Soils





Fortunately, this most useful plant will grow in a

considerable variety of soils, though, of course, not equally well.

Highest in general suitability, probably, are clay loams underlaid with

a moderately porous clay subsoil. They should at the same time be moist

and reasonably well stored with humus. On such a soil, in a climate with

sufficient rainfall and properly distributed, a stand of clover should

be looked upon as reasonably certain any season when properly sown. It

would also be correct to say that on the volcanic soils of the mountain

States in the West, clover will grow equally well when supplied with

moisture, and in these it is also very tenacious of life.



Next in adaptation are what may be termed loam soils, also underlaid

with clay. The proportion of the clay in them will exercise an important

influence on the growth of the clover. Loamy sands will grow clover

better than sandy loams, although both are very suitable, the other

conditions being right.



It would seem to be correct to assign third place to stiff clays,

whether of the white or red cast. The better that these are supplied

with vegetable matter, and the more moist the season, the better is the

stand of the clover likely to be. In seasons that are generally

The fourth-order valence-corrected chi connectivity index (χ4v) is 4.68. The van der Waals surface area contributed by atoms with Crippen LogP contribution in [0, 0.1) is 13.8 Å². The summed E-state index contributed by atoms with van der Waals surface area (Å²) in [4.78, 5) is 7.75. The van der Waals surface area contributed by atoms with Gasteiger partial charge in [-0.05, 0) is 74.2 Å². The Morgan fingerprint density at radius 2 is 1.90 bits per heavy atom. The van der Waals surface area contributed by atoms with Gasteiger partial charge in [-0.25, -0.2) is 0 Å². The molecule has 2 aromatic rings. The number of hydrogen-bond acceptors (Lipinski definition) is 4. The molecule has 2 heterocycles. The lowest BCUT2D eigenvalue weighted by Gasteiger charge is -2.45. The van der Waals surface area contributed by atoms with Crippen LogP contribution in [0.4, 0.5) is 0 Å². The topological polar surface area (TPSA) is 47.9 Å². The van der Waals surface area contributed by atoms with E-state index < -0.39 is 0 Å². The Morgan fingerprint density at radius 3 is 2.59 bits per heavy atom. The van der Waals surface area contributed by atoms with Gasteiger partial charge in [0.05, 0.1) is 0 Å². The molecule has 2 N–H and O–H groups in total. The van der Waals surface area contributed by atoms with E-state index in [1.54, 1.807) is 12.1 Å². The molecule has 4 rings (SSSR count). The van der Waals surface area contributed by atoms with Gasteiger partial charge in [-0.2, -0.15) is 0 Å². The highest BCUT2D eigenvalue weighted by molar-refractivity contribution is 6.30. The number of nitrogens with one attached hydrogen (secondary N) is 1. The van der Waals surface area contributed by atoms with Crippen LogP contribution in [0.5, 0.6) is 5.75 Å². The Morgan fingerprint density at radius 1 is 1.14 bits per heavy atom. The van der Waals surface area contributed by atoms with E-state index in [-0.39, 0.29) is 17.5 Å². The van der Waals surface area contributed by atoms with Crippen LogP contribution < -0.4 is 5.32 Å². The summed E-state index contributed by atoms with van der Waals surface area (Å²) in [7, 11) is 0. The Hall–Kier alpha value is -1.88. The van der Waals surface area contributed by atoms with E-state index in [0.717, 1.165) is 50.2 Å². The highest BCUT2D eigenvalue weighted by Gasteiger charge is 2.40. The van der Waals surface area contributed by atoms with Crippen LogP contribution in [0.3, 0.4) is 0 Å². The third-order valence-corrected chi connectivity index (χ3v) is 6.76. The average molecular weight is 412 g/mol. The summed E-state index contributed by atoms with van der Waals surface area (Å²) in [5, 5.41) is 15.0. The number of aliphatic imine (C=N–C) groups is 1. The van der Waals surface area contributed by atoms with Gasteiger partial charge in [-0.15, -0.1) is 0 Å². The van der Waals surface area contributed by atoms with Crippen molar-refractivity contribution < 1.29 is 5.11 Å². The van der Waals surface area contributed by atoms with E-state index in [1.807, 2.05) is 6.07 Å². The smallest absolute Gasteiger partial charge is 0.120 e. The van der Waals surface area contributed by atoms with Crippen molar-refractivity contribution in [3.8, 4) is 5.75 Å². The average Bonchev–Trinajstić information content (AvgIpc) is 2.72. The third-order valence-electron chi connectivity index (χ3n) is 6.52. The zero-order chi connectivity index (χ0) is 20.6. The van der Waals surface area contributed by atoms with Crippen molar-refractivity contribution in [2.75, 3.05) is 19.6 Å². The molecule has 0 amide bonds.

favorable, excellent crops of clover may be obtained from such soils,

but in dry seasons it is easy to secure a good stand of the plants. They

are also considerably liable to heave in these soils in the spring of

the year from the action of the frost. The more perfectly they are

drained, the less will be the injury from this source, but it is

scarcely possible to drain such lands so perfectly that there will be no

loss of clover plants in these from the source named in the winters,

characterized by frequent rains, accompanied by frequent alternations of

freezing and thawing. The loss from this source in such lands varies

from nothing at all to 100 per cent.



Nearly, if not equal to the former, are dark loam soils with a gravel or

sand drainage underneath, providing, first, that the sand and gravel do

not come too near the surface, and second, that the normal rainfall is

sufficient. On such soils it seldom fails to grow, is not liable to

heave in the winter or spring, and usually produces excellent crops when

these soils are properly tilled. It has special adaptation for being

grown on calcareous or limy soils. It also, usually, grows well on soils

underlaid with yellow clay of more or less tenacity.